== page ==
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Jedi or Sith?

Posted by caraher on June 18, 2008, at 0:06:54

On the Daily Show Monday, Jon Stewart's guest was one of the US prosecuting attorneys fired for his refusal to prosecute "voter fraud" cases because of insufficient evidence. A longtime enthusiastic Republican, he received his appointment in 2001 with the new administration (this is apparently routine; new presidents traditionally name the prosecutors at the beginning of their terms). The guest summed up his experience something like this: "I thought I was joining the Jedi, but it turned out I was working for the Sith lords."

Here's a lovely discovery on the part of the US Senate Armed Services Committee (as recorded at ):

"We may need to curb the harsher operations while ICRC (the Red Cross) is around. It is better not to expose them to any controversial techniques," Lt. Col. Diane Beaver, a military lawyer who's since retired, said during an October 2002 meeting at the Guantanamo Bay prison to discuss employing interrogation techniques that some have equated with torture. Her comments were recorded in minutes of the meeting that were made public Tuesday. At that same meeting, Beaver also appeared to confirm that U.S. officials at another detention facility Bagram Air Base in Afghanistan were using sleep deprivation to "break" detainees well before then-Defense Secretary Donald H. Rumsfeld approved that technique. "True, but officially it is not happening," she is quoted as having said."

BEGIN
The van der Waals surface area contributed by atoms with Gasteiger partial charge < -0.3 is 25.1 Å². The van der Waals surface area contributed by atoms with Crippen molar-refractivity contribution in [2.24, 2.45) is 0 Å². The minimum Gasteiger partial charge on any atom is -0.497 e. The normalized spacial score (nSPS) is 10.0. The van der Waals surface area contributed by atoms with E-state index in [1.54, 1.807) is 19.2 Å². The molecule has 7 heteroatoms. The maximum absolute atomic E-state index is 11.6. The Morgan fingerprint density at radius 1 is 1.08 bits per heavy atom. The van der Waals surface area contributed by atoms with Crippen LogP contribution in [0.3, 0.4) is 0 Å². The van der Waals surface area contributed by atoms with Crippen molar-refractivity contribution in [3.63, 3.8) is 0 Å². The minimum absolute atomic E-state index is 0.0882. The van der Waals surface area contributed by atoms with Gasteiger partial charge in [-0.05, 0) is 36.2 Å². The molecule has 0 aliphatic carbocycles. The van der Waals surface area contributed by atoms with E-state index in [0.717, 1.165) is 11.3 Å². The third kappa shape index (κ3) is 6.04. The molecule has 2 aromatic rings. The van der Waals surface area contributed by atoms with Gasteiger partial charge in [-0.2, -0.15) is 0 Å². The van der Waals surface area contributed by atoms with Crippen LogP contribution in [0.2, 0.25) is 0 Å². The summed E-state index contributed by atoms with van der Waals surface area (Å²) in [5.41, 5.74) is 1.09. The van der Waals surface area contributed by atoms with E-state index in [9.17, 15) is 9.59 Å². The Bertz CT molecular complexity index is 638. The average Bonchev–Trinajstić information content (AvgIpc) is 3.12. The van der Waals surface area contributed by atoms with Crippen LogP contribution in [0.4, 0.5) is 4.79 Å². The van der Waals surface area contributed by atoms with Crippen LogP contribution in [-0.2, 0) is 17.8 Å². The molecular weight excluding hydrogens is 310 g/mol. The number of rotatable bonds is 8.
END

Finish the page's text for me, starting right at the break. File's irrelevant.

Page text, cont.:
Doing his duty as a member of the "liberal media," a commentator at the LA Times (,0,6744652.column ) offers this advice about how Congress should proceed:

"Part of the hysteria over all this that you see in places like the Wall Street Journal editorial pages stems from an anxiety that congressional inquiries, like that of Levin's committee, will lead to indictments and possibly even war crimes trials for officials who participated in the administration's deliberations over torture and the treatment of prisoners.
It's true that there are a handful of European rights activists and people on the lacy left fringe of American politics who would dearly like to see such trials, but actually pursuing them would be a profound -- even tragic -- mistake. Our political system works as smoothly as it does, in part, because we've never criminalized differences over policy. Since Andrew Jackson's time, our electoral victors celebrate by throwing the losers out of work -- not into jail cells."

Because, after all, whether or not to torture or commit a war crime is nothing more than a policy matter...




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